Controlling High Powered LEDs using Flowcode

image3LED’s have always been a staple component in programming microcontrollers, they are most commonly used as indicators that elements of a program are functioning correctly. However, more people are realising that high powered LED’s have a multitude of uses beyond the simple applications of their lower powered brethren. In this article Ben shows us how to design your circuit to utilise these functional devices.

A very simple way of determining if a microcontroller is behaving correctly is through the use of LEDs. This could take the form of a simple “on light” to let you know there is power going to the device through to displaying binary numbers to indicate traffic on a communications bus. High power LEDs are now becoming more and more popular in embedded systems with prices falling as a result.

Here are a number of simple applications that could be created simply by using high power LEDs combined with a bit of ingenuity.

  • Multicolour lamp
  • Hi-power spotlight
  • Portable camping light
  • Propeller clock
  • PC/ Car illuminations
  • Hydroponics grow systems


So to get started with using these high-power LEDs you first have to work out exactly what the LEDs need to be able to do.

  1. Do the LEDs need to be a single colour or multicolour?
  2. Do the LEDs all need to be the same brightness or should they be individually controllable?
  3. Do the LEDs need to dim or are they constantly on?
  4. What power source am I going to use to drive the LEDs?


Firstly I am going to show you how to design a circuit to allow you to control the LED up to its full potential brightness without risking damage. Consider this device from rapid electronics, It is a Red LED capable of generating 20,000mCD with product code 55-2476. Looking at the device datasheet we can tell that the absolute maximum values for forward current are 50mA and forward voltage are 2.6V. It is best not to push the LED too far so maybe drop one of the values slightly to allow the LED a bit of tolerance. For this particular LED I will drop the forward voltage to 2.5V.

We can now use an LED wizard to design our circuit, such as this. For this test circuit I am going to make a portable LED light. For this I would use a 12V lead acid battery to allow me to produce a long lasting bright light. So I put the following details into the calculator.

  • Source voltage – 12
  • Diode Forward Voltage – 2.5
  • Diode forward current (mA) – 50
  • Number of LEDs – 4


This generates a basic schematic to allow me to drive the LEDs at full brightness. Note that in this configuration all of the LEDs are tied together so only one control line is required. In other configurations it is best to remember that the resistor will always make your circuit less efficient so the more LEDs you can combine into a single channel the more efficient your circuit will be.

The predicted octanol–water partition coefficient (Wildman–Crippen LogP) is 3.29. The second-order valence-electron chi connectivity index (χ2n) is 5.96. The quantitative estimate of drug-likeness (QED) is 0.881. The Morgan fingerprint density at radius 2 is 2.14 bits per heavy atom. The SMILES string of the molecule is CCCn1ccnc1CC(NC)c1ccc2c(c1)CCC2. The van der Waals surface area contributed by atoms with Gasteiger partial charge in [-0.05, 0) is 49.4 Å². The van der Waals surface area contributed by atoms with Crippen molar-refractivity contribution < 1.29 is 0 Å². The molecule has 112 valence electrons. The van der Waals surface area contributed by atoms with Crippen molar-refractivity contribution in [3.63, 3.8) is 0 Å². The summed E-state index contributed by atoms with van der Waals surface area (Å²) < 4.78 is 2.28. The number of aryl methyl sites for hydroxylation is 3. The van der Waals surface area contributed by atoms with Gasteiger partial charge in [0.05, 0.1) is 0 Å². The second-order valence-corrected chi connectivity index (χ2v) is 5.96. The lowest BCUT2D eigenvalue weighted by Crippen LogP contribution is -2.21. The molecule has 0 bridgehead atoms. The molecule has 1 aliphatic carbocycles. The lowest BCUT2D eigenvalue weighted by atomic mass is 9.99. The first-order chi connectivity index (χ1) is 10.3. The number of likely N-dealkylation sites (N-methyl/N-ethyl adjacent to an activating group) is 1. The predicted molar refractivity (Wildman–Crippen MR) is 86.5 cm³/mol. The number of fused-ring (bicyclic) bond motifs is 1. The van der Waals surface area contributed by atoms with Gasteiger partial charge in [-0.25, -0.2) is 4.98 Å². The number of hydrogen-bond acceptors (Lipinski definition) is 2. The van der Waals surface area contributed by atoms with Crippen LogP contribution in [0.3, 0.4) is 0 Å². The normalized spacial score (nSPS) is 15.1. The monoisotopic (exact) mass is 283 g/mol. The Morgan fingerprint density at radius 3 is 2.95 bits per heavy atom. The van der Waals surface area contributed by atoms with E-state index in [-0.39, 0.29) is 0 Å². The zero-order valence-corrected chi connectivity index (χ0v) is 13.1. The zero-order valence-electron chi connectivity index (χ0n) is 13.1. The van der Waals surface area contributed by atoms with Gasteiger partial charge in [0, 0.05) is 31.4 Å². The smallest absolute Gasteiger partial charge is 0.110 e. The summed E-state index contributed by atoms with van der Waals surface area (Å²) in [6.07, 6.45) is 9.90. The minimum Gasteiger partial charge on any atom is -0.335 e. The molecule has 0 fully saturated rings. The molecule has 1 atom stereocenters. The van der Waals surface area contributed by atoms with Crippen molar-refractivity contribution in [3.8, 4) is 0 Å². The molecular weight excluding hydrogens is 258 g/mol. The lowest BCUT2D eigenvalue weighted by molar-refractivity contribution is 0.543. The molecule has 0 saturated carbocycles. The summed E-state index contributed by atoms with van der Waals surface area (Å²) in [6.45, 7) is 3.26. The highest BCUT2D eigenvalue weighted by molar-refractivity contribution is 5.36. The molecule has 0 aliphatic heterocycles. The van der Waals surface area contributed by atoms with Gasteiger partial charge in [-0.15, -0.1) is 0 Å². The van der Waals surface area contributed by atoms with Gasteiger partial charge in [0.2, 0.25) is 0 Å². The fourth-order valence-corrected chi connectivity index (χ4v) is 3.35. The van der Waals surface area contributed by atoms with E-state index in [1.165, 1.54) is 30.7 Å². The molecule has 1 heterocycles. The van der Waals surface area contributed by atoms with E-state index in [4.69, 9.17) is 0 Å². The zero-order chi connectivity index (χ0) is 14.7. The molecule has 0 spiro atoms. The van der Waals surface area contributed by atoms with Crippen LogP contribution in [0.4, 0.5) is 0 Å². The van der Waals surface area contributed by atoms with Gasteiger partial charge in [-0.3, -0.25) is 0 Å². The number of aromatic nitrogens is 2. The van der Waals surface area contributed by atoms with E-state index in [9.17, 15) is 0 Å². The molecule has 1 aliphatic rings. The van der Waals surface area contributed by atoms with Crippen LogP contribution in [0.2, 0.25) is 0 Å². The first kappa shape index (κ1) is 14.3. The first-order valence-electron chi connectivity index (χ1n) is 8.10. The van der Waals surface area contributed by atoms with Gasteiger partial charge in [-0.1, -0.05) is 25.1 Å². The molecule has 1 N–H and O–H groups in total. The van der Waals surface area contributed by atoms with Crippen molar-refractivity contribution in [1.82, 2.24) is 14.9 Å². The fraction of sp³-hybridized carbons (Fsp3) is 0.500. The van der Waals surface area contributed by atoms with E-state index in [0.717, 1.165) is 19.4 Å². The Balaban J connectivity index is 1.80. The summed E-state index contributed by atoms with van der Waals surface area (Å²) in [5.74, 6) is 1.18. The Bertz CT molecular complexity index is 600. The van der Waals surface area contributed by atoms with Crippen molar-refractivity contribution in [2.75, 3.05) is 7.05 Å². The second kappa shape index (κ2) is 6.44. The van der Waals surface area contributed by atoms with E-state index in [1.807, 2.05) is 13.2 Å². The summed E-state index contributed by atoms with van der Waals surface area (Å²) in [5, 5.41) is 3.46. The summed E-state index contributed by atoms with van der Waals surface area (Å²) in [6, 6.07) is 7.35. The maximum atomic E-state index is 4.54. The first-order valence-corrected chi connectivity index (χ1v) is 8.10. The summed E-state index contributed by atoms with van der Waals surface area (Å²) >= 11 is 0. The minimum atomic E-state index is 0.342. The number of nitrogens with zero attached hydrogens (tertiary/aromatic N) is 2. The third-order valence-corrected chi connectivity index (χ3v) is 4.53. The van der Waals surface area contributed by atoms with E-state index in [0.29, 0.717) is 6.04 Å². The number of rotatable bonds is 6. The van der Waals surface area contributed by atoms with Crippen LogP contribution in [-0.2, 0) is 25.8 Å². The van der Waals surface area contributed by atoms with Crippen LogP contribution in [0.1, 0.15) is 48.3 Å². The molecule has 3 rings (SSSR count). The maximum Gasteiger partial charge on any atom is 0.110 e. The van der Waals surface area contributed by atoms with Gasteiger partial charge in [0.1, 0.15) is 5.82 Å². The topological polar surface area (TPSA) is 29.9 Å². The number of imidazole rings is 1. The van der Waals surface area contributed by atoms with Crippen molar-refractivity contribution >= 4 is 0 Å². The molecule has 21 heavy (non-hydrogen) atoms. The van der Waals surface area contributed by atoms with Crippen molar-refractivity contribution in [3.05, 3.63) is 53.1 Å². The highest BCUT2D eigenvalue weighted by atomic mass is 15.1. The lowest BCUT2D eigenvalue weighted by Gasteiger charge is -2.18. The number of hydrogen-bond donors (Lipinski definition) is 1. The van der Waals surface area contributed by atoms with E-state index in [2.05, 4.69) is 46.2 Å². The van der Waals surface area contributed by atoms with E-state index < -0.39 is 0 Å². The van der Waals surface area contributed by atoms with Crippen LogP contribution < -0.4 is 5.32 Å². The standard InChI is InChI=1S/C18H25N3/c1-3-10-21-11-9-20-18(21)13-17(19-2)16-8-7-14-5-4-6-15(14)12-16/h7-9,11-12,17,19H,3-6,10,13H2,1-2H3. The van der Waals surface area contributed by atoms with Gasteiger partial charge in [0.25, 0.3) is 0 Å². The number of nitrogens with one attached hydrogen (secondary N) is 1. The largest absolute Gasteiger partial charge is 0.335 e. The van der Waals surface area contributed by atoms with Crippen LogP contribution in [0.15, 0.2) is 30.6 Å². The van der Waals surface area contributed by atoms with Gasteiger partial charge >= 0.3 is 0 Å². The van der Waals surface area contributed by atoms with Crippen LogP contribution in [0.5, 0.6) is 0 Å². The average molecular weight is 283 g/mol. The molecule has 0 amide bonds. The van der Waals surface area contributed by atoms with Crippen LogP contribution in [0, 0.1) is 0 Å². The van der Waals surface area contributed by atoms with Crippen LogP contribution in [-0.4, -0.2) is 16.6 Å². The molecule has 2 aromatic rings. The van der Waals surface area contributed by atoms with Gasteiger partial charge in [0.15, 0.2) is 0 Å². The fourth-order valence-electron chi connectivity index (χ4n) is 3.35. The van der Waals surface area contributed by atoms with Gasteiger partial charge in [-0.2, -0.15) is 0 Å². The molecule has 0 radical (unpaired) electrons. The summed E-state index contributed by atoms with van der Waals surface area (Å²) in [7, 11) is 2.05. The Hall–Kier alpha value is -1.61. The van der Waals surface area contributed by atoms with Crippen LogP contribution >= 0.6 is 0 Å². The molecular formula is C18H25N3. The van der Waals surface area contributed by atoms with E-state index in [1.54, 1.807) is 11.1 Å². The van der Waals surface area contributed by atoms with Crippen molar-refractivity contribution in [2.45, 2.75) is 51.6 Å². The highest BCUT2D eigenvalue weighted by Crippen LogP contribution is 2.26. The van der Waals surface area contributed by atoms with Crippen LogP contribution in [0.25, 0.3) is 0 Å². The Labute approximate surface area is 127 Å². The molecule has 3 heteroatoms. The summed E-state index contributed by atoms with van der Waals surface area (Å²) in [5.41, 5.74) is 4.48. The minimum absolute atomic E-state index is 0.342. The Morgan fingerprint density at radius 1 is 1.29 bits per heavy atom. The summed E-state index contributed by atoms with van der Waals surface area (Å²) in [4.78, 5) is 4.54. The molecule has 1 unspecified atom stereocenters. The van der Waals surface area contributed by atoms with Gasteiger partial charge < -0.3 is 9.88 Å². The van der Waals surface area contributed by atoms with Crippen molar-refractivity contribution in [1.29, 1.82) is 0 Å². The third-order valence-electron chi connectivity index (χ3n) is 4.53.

The LED wizard also tells me the current that the circuit is going to draw so I can calculate a rough estimate of how long my battery will last when powering the circuit. My battery is a 7.5Ah battery and my LED circuit consumes 50mA making for a maximum life expectancy getting on for 150 hours (7.5 / 0.05 = 150). Not bad for a luminous intensity of approx 80,000mCD (4 x 20,000mCD).

To control the LEDs you can either use an onboard PWM peripheral or for more channels use a timer interrupt software driven PWM method. The image below shows a transistor connected to the microcontroller output, allowing us to switch the LEDs on/ off from our program. Only when we activate the microcontroller output will the transistor switch on, allowing current to flow, and thus switching the LEDs on.




Here is another example using the same LEDs but in a single configuration. Notice that the supply voltage has been changed to better suit the configuration of the LEDs (6V). We are now pulling 200mA through the circuit due to the increase in the number of resistors, however we also have much more control over the LEDs as we can control each pair of LEDs separately. Our battery has 7.5Ah, therefore when we divide this by 200mA we calculate a life expectancy of 37.5 hours, still fairly impressive for a luminous intensity of up to 160,000mCD.




The above calculation would translate into a circuit like this, requiring 4 microcontroller outputs, similar to the previous example, but allows us to turn each of the 4 branches individually from 4 microcontroller outputs;




As this circuit uses four output channels, the PWM peripheral onboard the chip is not going to be much use.

Therefore we have created an example demonstrating how to get around this. We need to use the software approach of creating the brightness control signal. To allow the software approach to work at low speeds such as 4MHz without flicker, I have reduced the scale of the PWM from 0-255 to 0-63. This allows for a good flexibility of control at low speed without flicker. At a faster clock speed a larger resolution of control can be achieved without flicker.

To calculate the refresh period of the LED you would use the following equation.

( ( Clock speed / 4 ) / Timer_Period ) / Resolution = Refresh rate (Hz).

Which works out as follows.

( ( 4MHz / 4 ) / 256 ) / 64 = 61Hz refresh rate.


Have a look through the provided flowchart here, and see if you can understand how we have made a software controlled PWM component.

We’ve reached the end of this article. Hopefully you have an insight into how to maximise the LEDs in your circuit. If you have any comments, feel free to comment below.

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